THE BBC must take “a very hard look at how it is editorialising” in its reporting of the impact of Brexit, Michael Russell has said.

The SNP president suggested the broadcaster was looking to “airbrush out of existence” the knock-on effects of the UK’s exit from the EU.

It comes as Alastair Campbell, the former No 10 communications boss, suggested to The National that there may have been “some sort of policy decision” to reduce mention of Brexit in reporting.

The pair's comments come after The National reported on a BBC broadcast including National Farmers Union (NFU) Scotland president Martin Kennedy which appeared to have been edited to remove any mention of Brexit.

READ MORE: BBC accused of editing out reference to Brexit in food shortages news

The alleged incident seemingly forms part of a wider pattern of ignoring the impact of the exit from the EU which Campbell said he notices “all the time”.

In one story published in February, the BBC reported on the “major staff recruitment and retention challenges” facing NHS Scotland, highlighted by an Audit Scotland report.

The article quoted Scottish Tory health spokesperson Dr Sandesh Gulhane as saying: "There are huge vacancies across the health service yet we can't fill them because we don't have enough trained people to do so."

However, there was no mention of the staffing challenges being linked to Brexit, despite the Audit Scotland document in question explicitly highlighting how it and previous reports showed “the UK’s departure from the EU could further reduce the pool of workers available”.

The National: NFU Scotland president, Martin Kennedy (Photo: Paul Watt)

In another incident involving NFU Scotland, a BBC report pointed to the immense pressure on Scotland’s farmers. It quoted Kennedy (above) warning of the impact of a combination of factors “including costs, labour shortages and climate change”. Brexit was not mentioned.

However, NFU Scotland’s coverage of that same speech from Kennedy, published the previous day, saw the union president explicitly mention Westminster’s Internal Market Act and Subsidy Control Bill, imbalanced supply chains, unscrutinised trade deals, and continued uncertainty around future support, all of which are directly linked to Brexit.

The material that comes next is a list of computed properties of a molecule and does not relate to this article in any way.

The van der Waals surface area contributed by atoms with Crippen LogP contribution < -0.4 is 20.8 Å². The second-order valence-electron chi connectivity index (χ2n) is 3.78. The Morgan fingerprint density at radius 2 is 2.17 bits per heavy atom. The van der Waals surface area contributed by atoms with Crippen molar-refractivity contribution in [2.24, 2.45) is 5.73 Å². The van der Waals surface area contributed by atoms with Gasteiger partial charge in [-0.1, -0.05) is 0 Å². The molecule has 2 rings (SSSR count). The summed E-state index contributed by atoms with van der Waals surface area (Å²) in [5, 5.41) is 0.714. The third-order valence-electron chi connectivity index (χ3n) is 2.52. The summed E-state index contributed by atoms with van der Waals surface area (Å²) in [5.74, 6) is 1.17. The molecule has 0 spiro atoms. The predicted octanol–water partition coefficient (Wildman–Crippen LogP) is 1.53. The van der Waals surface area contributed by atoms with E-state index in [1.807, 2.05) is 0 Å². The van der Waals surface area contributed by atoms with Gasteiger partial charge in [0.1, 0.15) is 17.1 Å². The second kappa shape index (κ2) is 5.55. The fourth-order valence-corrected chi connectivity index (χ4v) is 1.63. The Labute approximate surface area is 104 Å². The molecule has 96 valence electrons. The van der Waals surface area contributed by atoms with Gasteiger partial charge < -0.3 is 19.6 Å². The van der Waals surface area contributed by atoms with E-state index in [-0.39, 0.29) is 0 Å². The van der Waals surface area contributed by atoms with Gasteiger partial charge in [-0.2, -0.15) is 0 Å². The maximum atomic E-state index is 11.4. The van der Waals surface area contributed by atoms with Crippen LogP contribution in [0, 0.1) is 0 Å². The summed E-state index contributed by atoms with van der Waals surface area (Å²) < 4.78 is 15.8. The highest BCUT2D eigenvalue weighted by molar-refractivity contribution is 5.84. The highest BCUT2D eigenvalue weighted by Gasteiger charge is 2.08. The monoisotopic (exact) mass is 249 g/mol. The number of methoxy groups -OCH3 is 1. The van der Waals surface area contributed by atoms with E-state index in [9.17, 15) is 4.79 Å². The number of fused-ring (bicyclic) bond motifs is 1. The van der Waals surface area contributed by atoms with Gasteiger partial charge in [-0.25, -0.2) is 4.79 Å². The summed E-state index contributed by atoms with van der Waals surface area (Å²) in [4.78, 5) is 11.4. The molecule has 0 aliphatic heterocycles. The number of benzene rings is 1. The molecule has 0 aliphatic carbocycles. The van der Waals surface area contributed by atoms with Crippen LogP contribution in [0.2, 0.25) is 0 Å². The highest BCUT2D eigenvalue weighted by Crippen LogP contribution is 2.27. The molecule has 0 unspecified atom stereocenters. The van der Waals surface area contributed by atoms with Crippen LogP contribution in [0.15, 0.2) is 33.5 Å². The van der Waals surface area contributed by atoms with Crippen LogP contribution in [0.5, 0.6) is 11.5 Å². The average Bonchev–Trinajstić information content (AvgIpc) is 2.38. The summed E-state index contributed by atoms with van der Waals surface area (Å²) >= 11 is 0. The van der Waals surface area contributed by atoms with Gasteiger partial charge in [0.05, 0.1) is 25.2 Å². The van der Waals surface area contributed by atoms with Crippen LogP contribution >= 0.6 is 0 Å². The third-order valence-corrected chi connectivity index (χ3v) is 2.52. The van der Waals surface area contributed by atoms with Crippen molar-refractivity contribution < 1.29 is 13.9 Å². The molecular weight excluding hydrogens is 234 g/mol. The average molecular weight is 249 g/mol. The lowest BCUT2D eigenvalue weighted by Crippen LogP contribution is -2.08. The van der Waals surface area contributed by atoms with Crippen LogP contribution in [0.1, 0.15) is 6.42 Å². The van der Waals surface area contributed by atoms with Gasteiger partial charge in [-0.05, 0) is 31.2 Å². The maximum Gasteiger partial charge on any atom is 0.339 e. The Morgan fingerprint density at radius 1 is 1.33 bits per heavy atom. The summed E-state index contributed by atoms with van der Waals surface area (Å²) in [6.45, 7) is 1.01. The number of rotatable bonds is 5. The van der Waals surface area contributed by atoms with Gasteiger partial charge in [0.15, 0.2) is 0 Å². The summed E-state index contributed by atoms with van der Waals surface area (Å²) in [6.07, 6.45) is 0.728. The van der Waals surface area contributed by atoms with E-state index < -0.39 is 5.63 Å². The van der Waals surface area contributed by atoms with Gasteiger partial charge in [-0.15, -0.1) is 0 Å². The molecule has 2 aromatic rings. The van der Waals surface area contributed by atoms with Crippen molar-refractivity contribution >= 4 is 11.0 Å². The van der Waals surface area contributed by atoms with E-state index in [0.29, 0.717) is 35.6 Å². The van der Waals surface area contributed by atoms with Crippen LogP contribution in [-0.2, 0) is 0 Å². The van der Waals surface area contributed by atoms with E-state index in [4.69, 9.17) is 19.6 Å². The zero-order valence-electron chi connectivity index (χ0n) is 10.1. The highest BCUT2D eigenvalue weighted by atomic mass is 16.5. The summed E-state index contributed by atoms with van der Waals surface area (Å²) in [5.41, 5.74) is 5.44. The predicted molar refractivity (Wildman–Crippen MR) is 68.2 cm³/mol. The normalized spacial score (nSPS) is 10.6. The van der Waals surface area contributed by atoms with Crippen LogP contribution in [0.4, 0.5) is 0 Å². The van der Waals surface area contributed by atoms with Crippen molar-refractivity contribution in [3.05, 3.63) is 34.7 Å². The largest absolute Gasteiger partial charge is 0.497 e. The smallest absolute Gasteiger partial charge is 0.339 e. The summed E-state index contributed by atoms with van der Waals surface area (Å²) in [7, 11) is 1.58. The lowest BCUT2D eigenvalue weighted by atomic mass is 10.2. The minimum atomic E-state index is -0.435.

Quoting this same speech in a broadcast in March, the BBC’s Martin Geissler asked Kennedy what he had meant when he’d told the Scottish Government to “take its head out of the sand” – only to be told the reference had been to Westminster.

READ MORE: BBC Scotland wrongly claims guest had attacked Scottish Government

Former Brexit secretary Russell said: “There’s a very strong view in Scotland that Brexit was a disastrous mistake, and the consequences that we warned about from the beginning are now happening.

"Whether it is the BBC refusing to acknowledge that warning, or whether it is the BBC pretending that we’ve all moved on, they really need to take a very serious look at how they are covering the consequences of Brexit because they aren’t going to go away.

"If BBC Scotland think they can airbrush it out of existence then they really need to take a very hard look at how they are editorialising their stance."

The National: Alastair Campbell

Campbell (above) said: "It strikes me that, and I could be wrong, that there’s been some sort of policy decision been taken."

He added: “I think the BBC knows that the Government doesn’t want them to bang on about Brexit and so they don’t. That’s how Orwellian intimidation works.”

Tony Blair’s former communications chief further told The National he had noticed a pattern of playing down Brexit in recent stories about the chaos at the Port of Dover.

Queues of more than 20 miles have led to delays longer than a day for trucks looking to carry goods into the EU, with one report on the BBC pinning the blame on “bad weather, Easter holidays and P&O Ferries routes being suspended”.

READ MORE: Post-Brexit chaos at Port of Dover costing Scots business '£800 per lorry'

Campbell said the exclusion of Brexit was “incredible”, especially given how the head of the British Ports Association, Richard Ballantyne, was on record as saying “Brexit scenarios” were contributing to the issue.

Furthermore, logistics firm DFDS confirmed reports that it was sending ferries which were not full across the Channel as traffic could not get through the customs checks fast enough.

Russell told The National: “It’s an inevitable consequence of Brexit. They were warned that the slightest disruption would have a much greater effect than it would have had before Brexit because it takes more time to process now.

“Brexit exacerbates problems and creates other problems, and there’s no doubt about it.”

Campbell added: “When we didn’t know what was going to happen with Brexit the debate was never-ending right across the BBC, right across ITV, right across Sky, right across the papers. Now it’s actually happening with real-world consequences, there’s barely a mention of it.

“The other thing I can absolutely guarantee is if Brexit was going well, we wouldn’t hear the end of it!”

The BBC declined to comment.